. I have to admit that this was a really fun one to make, as my flames were at least a foot high! If you were bold enough to try this around kids, they would be super impressed, as I was when I saw it years ago. Yes, there is some alcohol in this dessert, but most of it cooks out (hello, flames!). In addition to the fun flair (or should I say flare?) of this dessert, it is also super tasty. The bananas get tender and caramelized with spices and brown sugar, and then you pour over the warm, buttery, rum-flavored sauce. Add in some cold vanilla ice cream and it’s a pretty fantastic combo.

Fried Plantains

The only plantains I’ve really had have been in chip form from a grocery store, so I was eager to cook with this ingredient for the first time. Our chain grocery store did not have plantains, but a local, smaller market did.


Two plantains.

To make Alton’s fried plantains, you will need the following items:

  1. a rack over a sheet pan


    Rack over sheet pan.

  2. a wide skillet with 1 1/2 C vegetable or canola oil at 325 degrees


    Oil heated to 325.

  3. an inverted sheet pan with a sheet of parchment paper on it
  4. a wooden/plastic spatula


    Inverted sheet pan with parchment, and a spatula.

  5. a medium bowl with 2 C water, 1 t Kosher salt, and 3 crushed cloves of garlic


    Bowl of water with Kosher salt and garlic.

  6. a tea towel or a pad of paper towels for blotting
  7. 2 plantains, peeled (you may need to score the peels with a knife) and cut into 1-inch medallions


    Plantains, peeled and cut into medallions.

The first step is to place the plantain medallions into the oil for 1 1/2 minutes. Flip the plantains and cook them for 1 1/2 minutes more. You want the plantains to be golden on both sides.

Decrease the heat under the oil and transfer the plantains to the parchment paper on the inverted sheet pan.


Plantains transferred to parchment.

Use your spatula to smash each plantain medallion to about half of it’s original height.


Smashed plantains.

Next, place the smashed plantains in the bowl of water with the garlic and salt for at least a minute. Alton never really specified why you place the plantains in the water, but I’m assuming it is to remove starch and impart flavor.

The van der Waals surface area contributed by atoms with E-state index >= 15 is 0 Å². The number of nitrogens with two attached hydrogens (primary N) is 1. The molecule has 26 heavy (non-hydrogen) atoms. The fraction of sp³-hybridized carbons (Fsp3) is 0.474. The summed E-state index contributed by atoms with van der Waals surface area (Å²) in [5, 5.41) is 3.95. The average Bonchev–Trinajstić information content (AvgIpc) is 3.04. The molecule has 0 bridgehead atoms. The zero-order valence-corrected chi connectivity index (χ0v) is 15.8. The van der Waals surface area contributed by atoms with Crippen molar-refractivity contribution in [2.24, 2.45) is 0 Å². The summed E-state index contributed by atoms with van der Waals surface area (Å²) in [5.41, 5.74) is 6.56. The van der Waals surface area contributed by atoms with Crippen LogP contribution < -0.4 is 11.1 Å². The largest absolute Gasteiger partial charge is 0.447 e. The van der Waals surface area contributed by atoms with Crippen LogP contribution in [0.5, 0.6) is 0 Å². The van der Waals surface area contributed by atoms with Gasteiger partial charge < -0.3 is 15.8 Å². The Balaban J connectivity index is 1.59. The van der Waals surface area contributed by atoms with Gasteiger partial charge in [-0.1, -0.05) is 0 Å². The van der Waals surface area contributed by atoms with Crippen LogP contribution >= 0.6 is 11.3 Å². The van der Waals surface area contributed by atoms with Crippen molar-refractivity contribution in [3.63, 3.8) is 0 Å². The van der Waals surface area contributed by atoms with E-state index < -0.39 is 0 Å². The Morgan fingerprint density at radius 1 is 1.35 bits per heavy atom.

Smashed plantains, placed in water.

After their soak, move the plantains to towels to dry.


Soaked plantains drying on paper towels.

While the plantains dry, increase the heat under the oil, bringing it back up to ~325 degrees. Once at temperature, fry the plantains again for 2-4 minutes per side, or until golden brown.


Plantains back in hot oil for second frying.

Transfer the fried plantains to the rack over a sheet pan and season them liberally with Kosher salt while they are still hot.


Fried plantains on rack. Seasoned with Kosher salt.


Fried plantains

We ate these for lunch one day and they were great. They are reminiscent of french fries, yet with slightly sweeter flavor. They are golden and crispy on the outside and soft on the inside. You could really pair them with any condiment you like. I ate mine with some hot sauce, which I thought was great with the subtle sweetness of the plantains. I really liked how Alton had you prep everything in advance for this recipe, as it made the frying process super easy. I highly recommend making these, and they’d make a great side for any burger or sandwich.

I was very excited for this episode of Good Eats because my dad made this recipe for Ted and me several years ago. I remember telling my dad about Good Eats, thinking he would really love the scientific approach to food. My dad’s first reaction to Alton Brown,  however, was to ponder who the “nerdy” guy in the Hawaiian shirt was. After watching a few episodes of the show, he became hooked and was a true Good Eats devotee. We went to my parents’ house for dinner one night several years ago and Dad told us he would be making a special dessert of Alton’s. Sure enough, it was Alton’s banana split. Dad was critical of his recipe outcome, but we all thought it was great. Needless to say, I was excited to try making this dessert myself.

Banana Splitsville

The star ingredient of the 25th (Have I really done that many already?) episode of Good Eats is sugar. One recipe is featured in this episode, but it features sugar in a few applications. To start this recipe, you make the candy garnishes, or “doodads” as Alton calls them, for your banana split. You put sugar in a saucepan, adding water until you have the consistency of wet sand. The online recipe calls for a full cup of water, but this will give you a consistency that is far thinner than what you desire. I used a half cup of water, at most. Oh, and you want to add ~ 1 T of corn syrup to this mixture, as it will prevent the sugar from recrystallizing.